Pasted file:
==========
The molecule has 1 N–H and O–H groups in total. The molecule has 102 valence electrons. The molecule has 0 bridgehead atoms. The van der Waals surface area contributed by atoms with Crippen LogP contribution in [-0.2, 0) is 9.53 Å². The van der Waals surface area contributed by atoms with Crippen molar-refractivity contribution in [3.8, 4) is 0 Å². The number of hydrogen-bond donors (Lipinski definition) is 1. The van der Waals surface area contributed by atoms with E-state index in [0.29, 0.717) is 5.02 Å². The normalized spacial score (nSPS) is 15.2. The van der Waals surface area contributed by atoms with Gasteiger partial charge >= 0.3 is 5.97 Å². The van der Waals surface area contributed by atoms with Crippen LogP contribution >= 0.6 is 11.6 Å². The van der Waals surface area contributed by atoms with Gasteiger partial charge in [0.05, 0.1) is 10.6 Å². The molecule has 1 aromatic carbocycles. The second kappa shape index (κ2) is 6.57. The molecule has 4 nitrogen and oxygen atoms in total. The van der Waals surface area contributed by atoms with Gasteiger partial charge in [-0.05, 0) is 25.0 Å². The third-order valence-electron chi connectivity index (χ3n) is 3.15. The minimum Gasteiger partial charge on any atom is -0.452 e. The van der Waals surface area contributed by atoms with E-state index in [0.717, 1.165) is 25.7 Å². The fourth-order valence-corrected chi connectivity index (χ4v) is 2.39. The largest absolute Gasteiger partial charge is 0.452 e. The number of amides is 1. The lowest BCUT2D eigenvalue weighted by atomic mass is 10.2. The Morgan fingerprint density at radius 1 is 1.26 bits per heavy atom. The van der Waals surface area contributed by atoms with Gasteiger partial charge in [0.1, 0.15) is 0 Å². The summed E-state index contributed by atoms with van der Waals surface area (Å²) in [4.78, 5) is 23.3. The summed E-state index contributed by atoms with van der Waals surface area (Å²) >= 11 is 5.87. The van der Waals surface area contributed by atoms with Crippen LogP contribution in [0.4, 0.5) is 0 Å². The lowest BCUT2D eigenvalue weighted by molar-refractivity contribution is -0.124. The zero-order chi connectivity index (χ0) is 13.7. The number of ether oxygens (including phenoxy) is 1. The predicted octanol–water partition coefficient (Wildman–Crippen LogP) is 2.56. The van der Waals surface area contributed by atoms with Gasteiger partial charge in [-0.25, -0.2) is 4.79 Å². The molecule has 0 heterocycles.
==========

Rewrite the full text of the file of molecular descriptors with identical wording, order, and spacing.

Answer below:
The molecule has 1 N–H and O–H groups in total. The molecule has 102 valence electrons. The molecule has 0 bridgehead atoms. The van der Waals surface area contributed by atoms with Crippen LogP contribution in [-0.2, 0) is 9.53 Å². The van der Waals surface area contributed by atoms with Crippen molar-refractivity contribution in [3.8, 4) is 0 Å². The number of hydrogen-bond donors (Lipinski definition) is 1. The van der Waals surface area contributed by atoms with E-state index in [0.29, 0.717) is 5.02 Å². The normalized spacial score (nSPS) is 15.2. The van der Waals surface area contributed by atoms with Gasteiger partial charge >= 0.3 is 5.97 Å². The van der Waals surface area contributed by atoms with Crippen LogP contribution >= 0.6 is 11.6 Å². The van der Waals surface area contributed by atoms with Gasteiger partial charge in [0.05, 0.1) is 10.6 Å². The molecule has 1 aromatic carbocycles. The second kappa shape index (κ2) is 6.57. The molecule has 4 nitrogen and oxygen atoms in total. The van der Waals surface area contributed by atoms with Gasteiger partial charge in [-0.05, 0) is 25.0 Å². The third-order valence-electron chi connectivity index (χ3n) is 3.15. The minimum Gasteiger partial charge on any atom is -0.452 e. The van der Waals surface area contributed by atoms with E-state index in [0.717, 1.165) is 25.7 Å². The fourth-order valence-corrected chi connectivity index (χ4v) is 2.39. The largest absolute Gasteiger partial charge is 0.452 e. The number of amides is 1. The lowest BCUT2D eigenvalue weighted by atomic mass is 10.2. The Morgan fingerprint density at radius 1 is 1.26 bits per heavy atom. The van der Waals surface area contributed by atoms with Gasteiger partial charge in [0.1, 0.15) is 0 Å². The summed E-state index contributed by atoms with van der Waals surface area (Å²) in [4.78, 5) is 23.3. The summed E-state index contributed by atoms with van der Waals surface area (Å²) >= 11 is 5.87. The van der Waals surface area contributed by atoms with Crippen LogP contribution in [0.4, 0.5) is 0 Å². The lowest BCUT2D eigenvalue weighted by molar-refractivity contribution is -0.124. The zero-order chi connectivity index (χ0) is 13.7. The number of ether oxygens (including phenoxy) is 1. The predicted octanol–water partition coefficient (Wildman–Crippen LogP) is 2.56. The van der Waals surface area contributed by atoms with Gasteiger partial charge in [-0.25, -0.2) is 4.79 Å². The molecule has 0 heterocycles.